Wood Movement with the seasons

There are some pros and cons to different hardness hard and softwoods. Some of the harder woods end up being less dimensionally stable, meaning that they grow and shrink more than other species as the seasons change.

Solid wood flooring is happiest at a temperature range of 60-80 degrees Fahrenheit and 30-50% relative humidity. Relative humidity (RH) is what the humidity is inside your home, not the moisture content (MC) of your flooring. In most of New England, from summer to winter, we see large swings in these humidity levels. Generally, in the winter your home will be 30% RH or sometimes less. Depending on your home heating source, you may experience even lower levels if you use a fireplace or wood stove to heat your home.

Regional Moisture outdoors can affect relative humidity indoors
Regional Moisture change, NWFA pg. 15 2017

The best way to combat low levels is to have some sort of humidification system or practice in your home. If you have forced hot air, there are add on systems that can add humidity via steam to your air to help keep your home at a more stable level. If you’re using wood heat, adding a kettle to the top of your stove to release steam can help to an extent. Not only will your flooring be happier, but you and your skin will be as well.

When wood expands and contracts, it does so along the growth rings. Most of our flooring options are sold as flatsawn, a variety where the growth rings run for the most part, parallel to the surface you’d walk on. That means as the wood grows or shrinks, it does so with the width of the plank.

There are two flooring options that we offer in a quartersawn cut. Both our White and Red Oak are offered with this unique cut option. When the lumber is cut from a log this way, the growth rings run perpendicular to the surface of the flooring. That means as the wood gains or loses moisture content, it tends to get thicker or thinner, rather than seeing a change in the width of your planks.

How lumber is sawn
How lumber is sawn, NWFA pg. 9 2017

In New England, you will likely see a change from summer to winter of 5% moisture content of your flooring. Below are the changes in width you might expect to see from winter (6% MC) to summer (11% MC) in a 6” width plank.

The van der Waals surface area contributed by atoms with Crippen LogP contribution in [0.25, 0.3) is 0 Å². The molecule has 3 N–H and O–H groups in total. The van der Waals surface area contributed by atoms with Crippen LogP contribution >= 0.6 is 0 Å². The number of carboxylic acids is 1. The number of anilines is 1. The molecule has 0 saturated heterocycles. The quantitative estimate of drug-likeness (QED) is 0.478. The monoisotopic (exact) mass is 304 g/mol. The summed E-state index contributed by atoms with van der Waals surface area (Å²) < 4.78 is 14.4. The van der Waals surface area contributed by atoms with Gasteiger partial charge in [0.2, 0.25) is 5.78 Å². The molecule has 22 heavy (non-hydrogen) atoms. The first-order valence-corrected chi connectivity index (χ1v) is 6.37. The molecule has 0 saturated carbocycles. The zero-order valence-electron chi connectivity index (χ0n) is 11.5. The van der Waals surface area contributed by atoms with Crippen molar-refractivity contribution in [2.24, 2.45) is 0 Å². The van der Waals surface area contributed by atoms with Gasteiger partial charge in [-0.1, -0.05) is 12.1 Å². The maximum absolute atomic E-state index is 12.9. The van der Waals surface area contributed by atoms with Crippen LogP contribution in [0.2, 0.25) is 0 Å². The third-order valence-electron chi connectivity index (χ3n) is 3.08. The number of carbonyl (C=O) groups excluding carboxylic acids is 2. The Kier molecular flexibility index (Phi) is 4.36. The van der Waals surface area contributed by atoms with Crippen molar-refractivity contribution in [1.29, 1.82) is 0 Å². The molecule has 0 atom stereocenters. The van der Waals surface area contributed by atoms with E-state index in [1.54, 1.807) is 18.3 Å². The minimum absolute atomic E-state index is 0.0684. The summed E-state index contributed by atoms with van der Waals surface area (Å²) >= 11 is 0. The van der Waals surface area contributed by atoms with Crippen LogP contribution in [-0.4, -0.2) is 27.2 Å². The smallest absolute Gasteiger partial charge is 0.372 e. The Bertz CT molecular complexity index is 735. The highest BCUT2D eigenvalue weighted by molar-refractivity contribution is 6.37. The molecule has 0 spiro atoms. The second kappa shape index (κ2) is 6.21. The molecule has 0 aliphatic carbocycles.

Ash: 0.079”

Birch: 0.098”

Cherry: 0.072”

Eastern White Pine: 0.084”

Hickory: 0.121”

Ambrosia (soft) Maple: 0.084”

Hard Maple: 0.103”

Red Oak (flatsawn): 0.084”

Red Oak (quartersawn): 0.039”

Southern Pine: 0.084”

White Oak (flatsawn): 0.109”

White Oak (quartersawn): 0.056”

Walnut: 0.088”


The better control you have over the humidity in your home, the less movement you’ll see with your flooring. Gapping between planks will happen when wood experiences changes to its moisture content, as best put by the NWFA:

Gaps: Nearly every solid wood floor presents some separation between the individual boards – gaps – throughout the floor. In the winter months, when the air in the building is heated, the surrounding air loses moisture and relative humidity levels drop. When this happens, moisture is lost and gaps appear between individual boards throughout the floor.

This is a normal phenomenon and is directly related to the environmental conditions the wood is being exposed to. Once the interior heating systems are turned off and the indoor environment regains moisture, most of these seasonal gaps will disappear. The only way to avoid seasonal change in wood flooring is to maintain consistent relative humidity levels throughout the year.

It is important not to fill seasonal gaps when they appear as this could cause subsequent damage to the wood flooring as it expands again in the humid seasons.

-National Wood Flooring Association Technical Publication: Moisture and Wood, 2017 pg. 30-31


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